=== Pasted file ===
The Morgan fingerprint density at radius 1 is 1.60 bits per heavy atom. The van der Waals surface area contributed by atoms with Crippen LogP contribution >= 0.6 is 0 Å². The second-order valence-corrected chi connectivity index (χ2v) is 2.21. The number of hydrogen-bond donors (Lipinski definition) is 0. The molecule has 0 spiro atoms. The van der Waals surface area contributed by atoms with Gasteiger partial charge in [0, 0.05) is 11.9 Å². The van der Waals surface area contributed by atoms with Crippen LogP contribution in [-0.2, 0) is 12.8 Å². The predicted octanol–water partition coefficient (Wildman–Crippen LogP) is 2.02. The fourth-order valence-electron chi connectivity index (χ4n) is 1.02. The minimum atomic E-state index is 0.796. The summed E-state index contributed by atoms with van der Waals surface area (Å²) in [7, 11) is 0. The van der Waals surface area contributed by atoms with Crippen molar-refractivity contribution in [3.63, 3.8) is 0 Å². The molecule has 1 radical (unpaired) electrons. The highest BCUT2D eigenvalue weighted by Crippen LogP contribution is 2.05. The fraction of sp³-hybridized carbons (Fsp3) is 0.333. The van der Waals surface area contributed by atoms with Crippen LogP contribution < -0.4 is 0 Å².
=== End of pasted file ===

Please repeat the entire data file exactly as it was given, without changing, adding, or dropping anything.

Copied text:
The Morgan fingerprint density at radius 1 is 1.60 bits per heavy atom. The van der Waals surface area contributed by atoms with Crippen LogP contribution >= 0.6 is 0 Å². The second-order valence-corrected chi connectivity index (χ2v) is 2.21. The number of hydrogen-bond donors (Lipinski definition) is 0. The molecule has 0 spiro atoms. The van der Waals surface area contributed by atoms with Gasteiger partial charge in [0, 0.05) is 11.9 Å². The van der Waals surface area contributed by atoms with Crippen LogP contribution in [-0.2, 0) is 12.8 Å². The predicted octanol–water partition coefficient (Wildman–Crippen LogP) is 2.02. The fourth-order valence-electron chi connectivity index (χ4n) is 1.02. The minimum atomic E-state index is 0.796. The summed E-state index contributed by atoms with van der Waals surface area (Å²) in [7, 11) is 0. The van der Waals surface area contributed by atoms with Crippen molar-refractivity contribution in [3.63, 3.8) is 0 Å². The molecule has 1 radical (unpaired) electrons. The highest BCUT2D eigenvalue weighted by Crippen LogP contribution is 2.05. The fraction of sp³-hybridized carbons (Fsp3) is 0.333. The van der Waals surface area contributed by atoms with Crippen LogP contribution < -0.4 is 0 Å².